These results raise a bunch of questions about how well RTINGS is being able to account for switches travel distances in their scores, without even going into other aspects of their measuring system that are not clear in their description, such as if these tests are all made using the same computer for example. It would be reasonable to assume that they probably do. But, if they don’t, then, all of a sudden, we have a bunch of other variables that could significantly affect these results (different cables, CPUs, GPUs, OSs with different patches and applications installed, etc.).
When comparing Battle(non)sense results with those from RTINGS.com for two of the same keyboards they both tested, this is what we have:
Note: numbers are the average results after multiple tests by both outlets
The first thing we see there is a pretty significant difference between these results. Unfortunately, until I find a third media outlet that is testing these same keyboards for input latency, it becomes impossible to “triangulate” these results to have a better idea of testing methodologies and its differences, errors and inconsistencies, as well as to tell whose numbers are closer to real world results.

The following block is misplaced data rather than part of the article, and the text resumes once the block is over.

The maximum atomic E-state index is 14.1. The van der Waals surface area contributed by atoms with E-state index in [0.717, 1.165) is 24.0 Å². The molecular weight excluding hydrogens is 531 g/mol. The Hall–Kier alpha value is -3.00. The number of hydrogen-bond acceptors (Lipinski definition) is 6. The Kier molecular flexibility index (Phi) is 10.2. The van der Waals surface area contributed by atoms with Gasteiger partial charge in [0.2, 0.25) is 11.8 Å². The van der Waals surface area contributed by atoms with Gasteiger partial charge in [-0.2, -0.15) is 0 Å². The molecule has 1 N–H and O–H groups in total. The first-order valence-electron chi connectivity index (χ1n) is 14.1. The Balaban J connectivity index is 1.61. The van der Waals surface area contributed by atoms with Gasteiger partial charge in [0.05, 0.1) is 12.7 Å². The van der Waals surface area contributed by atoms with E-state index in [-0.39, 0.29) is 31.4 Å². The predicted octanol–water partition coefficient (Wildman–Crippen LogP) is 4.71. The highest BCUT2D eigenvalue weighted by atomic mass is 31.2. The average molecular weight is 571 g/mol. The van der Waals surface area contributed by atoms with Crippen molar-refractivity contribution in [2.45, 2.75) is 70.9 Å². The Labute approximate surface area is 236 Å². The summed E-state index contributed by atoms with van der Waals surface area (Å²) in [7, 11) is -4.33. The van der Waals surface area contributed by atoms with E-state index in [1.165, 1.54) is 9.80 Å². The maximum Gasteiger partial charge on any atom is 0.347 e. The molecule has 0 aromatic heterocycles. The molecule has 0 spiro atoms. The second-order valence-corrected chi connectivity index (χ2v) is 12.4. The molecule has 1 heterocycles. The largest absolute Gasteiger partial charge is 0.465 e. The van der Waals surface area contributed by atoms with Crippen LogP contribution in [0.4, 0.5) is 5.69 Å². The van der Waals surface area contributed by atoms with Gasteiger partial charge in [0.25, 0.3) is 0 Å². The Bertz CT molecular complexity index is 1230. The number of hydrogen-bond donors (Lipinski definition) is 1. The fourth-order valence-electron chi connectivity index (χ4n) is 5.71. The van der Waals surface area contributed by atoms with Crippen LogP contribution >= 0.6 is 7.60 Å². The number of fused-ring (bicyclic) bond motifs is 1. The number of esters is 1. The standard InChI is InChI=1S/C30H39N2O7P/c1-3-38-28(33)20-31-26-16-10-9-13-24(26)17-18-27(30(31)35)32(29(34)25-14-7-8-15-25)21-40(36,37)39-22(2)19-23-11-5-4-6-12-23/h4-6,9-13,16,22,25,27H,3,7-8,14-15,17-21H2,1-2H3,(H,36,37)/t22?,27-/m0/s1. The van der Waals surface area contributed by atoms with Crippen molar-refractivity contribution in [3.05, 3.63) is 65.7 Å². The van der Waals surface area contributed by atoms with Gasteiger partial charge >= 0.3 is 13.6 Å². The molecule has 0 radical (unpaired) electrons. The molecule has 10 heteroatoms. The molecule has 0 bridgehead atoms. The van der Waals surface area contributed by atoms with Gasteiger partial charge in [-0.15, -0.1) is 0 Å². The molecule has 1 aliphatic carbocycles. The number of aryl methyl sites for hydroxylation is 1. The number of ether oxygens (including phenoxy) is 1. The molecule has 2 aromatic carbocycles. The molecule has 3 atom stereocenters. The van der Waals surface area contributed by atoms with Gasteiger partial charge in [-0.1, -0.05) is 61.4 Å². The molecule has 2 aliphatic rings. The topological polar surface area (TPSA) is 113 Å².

While I do trust Battle(non)sense measuring system a bit better, my point here is not to throw shade on RTINGS.com testing methodology. Rather, my goal with this article is to show that you should take these very new (and still difficult to audit) input latency measurements with a few pounds of salt! And it is my humble opinion that no one should base a keyboard purchasing decision solely on results like these. One should consider much more important things, such as comfort, noise and typing experience for example, which will make a much bigger difference in your day-to-day use of a keyboard (even for gaming), than these microscopic differences in input latency measurements.